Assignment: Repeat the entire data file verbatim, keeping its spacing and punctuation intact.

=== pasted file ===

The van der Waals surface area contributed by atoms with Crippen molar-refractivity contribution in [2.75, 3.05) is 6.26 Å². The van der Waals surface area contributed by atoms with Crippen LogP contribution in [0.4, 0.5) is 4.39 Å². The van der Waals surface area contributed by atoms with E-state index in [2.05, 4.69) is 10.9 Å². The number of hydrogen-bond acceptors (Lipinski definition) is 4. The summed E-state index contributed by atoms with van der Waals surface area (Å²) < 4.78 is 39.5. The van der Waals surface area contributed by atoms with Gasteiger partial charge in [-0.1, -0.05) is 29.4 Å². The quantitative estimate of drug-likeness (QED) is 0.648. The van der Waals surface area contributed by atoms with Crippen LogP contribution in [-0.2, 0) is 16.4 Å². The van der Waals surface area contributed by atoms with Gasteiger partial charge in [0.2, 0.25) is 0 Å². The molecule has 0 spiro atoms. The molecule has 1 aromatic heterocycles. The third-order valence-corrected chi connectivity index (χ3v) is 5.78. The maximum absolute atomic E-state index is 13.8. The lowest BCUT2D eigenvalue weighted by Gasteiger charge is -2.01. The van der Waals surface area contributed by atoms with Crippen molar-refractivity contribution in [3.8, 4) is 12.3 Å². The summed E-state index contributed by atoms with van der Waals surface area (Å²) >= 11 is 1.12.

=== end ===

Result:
The van der Waals surface area contributed by atoms with Crippen molar-refractivity contribution in [2.75, 3.05) is 6.26 Å². The van der Waals surface area contributed by atoms with Crippen LogP contribution in [0.4, 0.5) is 4.39 Å². The van der Waals surface area contributed by atoms with E-state index in [2.05, 4.69) is 10.9 Å². The number of hydrogen-bond acceptors (Lipinski definition) is 4. The summed E-state index contributed by atoms with van der Waals surface area (Å²) < 4.78 is 39.5. The van der Waals surface area contributed by atoms with Gasteiger partial charge in [-0.1, -0.05) is 29.4 Å². The quantitative estimate of drug-likeness (QED) is 0.648. The van der Waals surface area contributed by atoms with Crippen LogP contribution in [-0.2, 0) is 16.4 Å². The van der Waals surface area contributed by atoms with Gasteiger partial charge in [0.2, 0.25) is 0 Å². The molecule has 0 spiro atoms. The molecule has 1 aromatic heterocycles. The third-order valence-corrected chi connectivity index (χ3v) is 5.78. The maximum absolute atomic E-state index is 13.8. The lowest BCUT2D eigenvalue weighted by Gasteiger charge is -2.01. The van der Waals surface area contributed by atoms with Crippen molar-refractivity contribution in [3.8, 4) is 12.3 Å². The summed E-state index contributed by atoms with van der Waals surface area (Å²) >= 11 is 1.12.